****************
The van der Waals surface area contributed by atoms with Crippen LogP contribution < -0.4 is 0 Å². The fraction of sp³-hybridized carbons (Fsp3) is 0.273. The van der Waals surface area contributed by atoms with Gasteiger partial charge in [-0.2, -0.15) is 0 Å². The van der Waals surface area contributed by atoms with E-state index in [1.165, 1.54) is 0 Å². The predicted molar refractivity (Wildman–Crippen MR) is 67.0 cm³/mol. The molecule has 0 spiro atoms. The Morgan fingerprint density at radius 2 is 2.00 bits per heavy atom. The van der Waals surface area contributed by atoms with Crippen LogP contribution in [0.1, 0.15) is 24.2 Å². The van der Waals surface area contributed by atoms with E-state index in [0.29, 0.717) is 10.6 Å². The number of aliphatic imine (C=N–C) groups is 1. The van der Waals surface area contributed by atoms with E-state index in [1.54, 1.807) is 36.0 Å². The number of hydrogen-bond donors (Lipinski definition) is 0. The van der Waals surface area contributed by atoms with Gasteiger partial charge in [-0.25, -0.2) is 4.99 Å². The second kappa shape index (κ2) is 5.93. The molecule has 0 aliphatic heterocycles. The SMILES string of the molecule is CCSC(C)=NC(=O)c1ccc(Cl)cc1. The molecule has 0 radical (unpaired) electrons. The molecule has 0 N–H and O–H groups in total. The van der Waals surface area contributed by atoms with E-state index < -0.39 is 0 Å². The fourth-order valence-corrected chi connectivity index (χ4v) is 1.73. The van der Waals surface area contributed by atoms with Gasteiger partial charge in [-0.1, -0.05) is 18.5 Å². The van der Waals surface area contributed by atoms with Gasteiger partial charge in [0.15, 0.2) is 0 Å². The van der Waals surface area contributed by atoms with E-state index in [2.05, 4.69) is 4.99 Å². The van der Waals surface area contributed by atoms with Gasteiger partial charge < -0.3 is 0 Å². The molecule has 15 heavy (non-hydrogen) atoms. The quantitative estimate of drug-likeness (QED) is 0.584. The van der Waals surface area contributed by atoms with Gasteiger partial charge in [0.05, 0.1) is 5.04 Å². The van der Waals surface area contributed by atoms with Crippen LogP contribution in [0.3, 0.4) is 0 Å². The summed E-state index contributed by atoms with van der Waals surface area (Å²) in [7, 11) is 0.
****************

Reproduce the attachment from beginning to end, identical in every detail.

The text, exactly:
The van der Waals surface area contributed by atoms with Crippen LogP contribution < -0.4 is 0 Å². The fraction of sp³-hybridized carbons (Fsp3) is 0.273. The van der Waals surface area contributed by atoms with Gasteiger partial charge in [-0.2, -0.15) is 0 Å². The van der Waals surface area contributed by atoms with E-state index in [1.165, 1.54) is 0 Å². The predicted molar refractivity (Wildman–Crippen MR) is 67.0 cm³/mol. The molecule has 0 spiro atoms. The Morgan fingerprint density at radius 2 is 2.00 bits per heavy atom. The van der Waals surface area contributed by atoms with Crippen LogP contribution in [0.1, 0.15) is 24.2 Å². The van der Waals surface area contributed by atoms with E-state index in [0.29, 0.717) is 10.6 Å². The number of aliphatic imine (C=N–C) groups is 1. The van der Waals surface area contributed by atoms with E-state index in [1.54, 1.807) is 36.0 Å². The number of hydrogen-bond donors (Lipinski definition) is 0. The van der Waals surface area contributed by atoms with Gasteiger partial charge in [-0.25, -0.2) is 4.99 Å². The second kappa shape index (κ2) is 5.93. The molecule has 0 aliphatic heterocycles. The SMILES string of the molecule is CCSC(C)=NC(=O)c1ccc(Cl)cc1. The molecule has 0 radical (unpaired) electrons. The molecule has 0 N–H and O–H groups in total. The van der Waals surface area contributed by atoms with E-state index < -0.39 is 0 Å². The fourth-order valence-corrected chi connectivity index (χ4v) is 1.73. The van der Waals surface area contributed by atoms with Gasteiger partial charge in [-0.1, -0.05) is 18.5 Å². The van der Waals surface area contributed by atoms with Gasteiger partial charge in [0.15, 0.2) is 0 Å². The van der Waals surface area contributed by atoms with E-state index in [2.05, 4.69) is 4.99 Å². The van der Waals surface area contributed by atoms with Gasteiger partial charge < -0.3 is 0 Å². The molecule has 15 heavy (non-hydrogen) atoms. The quantitative estimate of drug-likeness (QED) is 0.584. The van der Waals surface area contributed by atoms with Gasteiger partial charge in [0.05, 0.1) is 5.04 Å². The van der Waals surface area contributed by atoms with Crippen LogP contribution in [0.3, 0.4) is 0 Å². The summed E-state index contributed by atoms with van der Waals surface area (Å²) in [7, 11) is 0.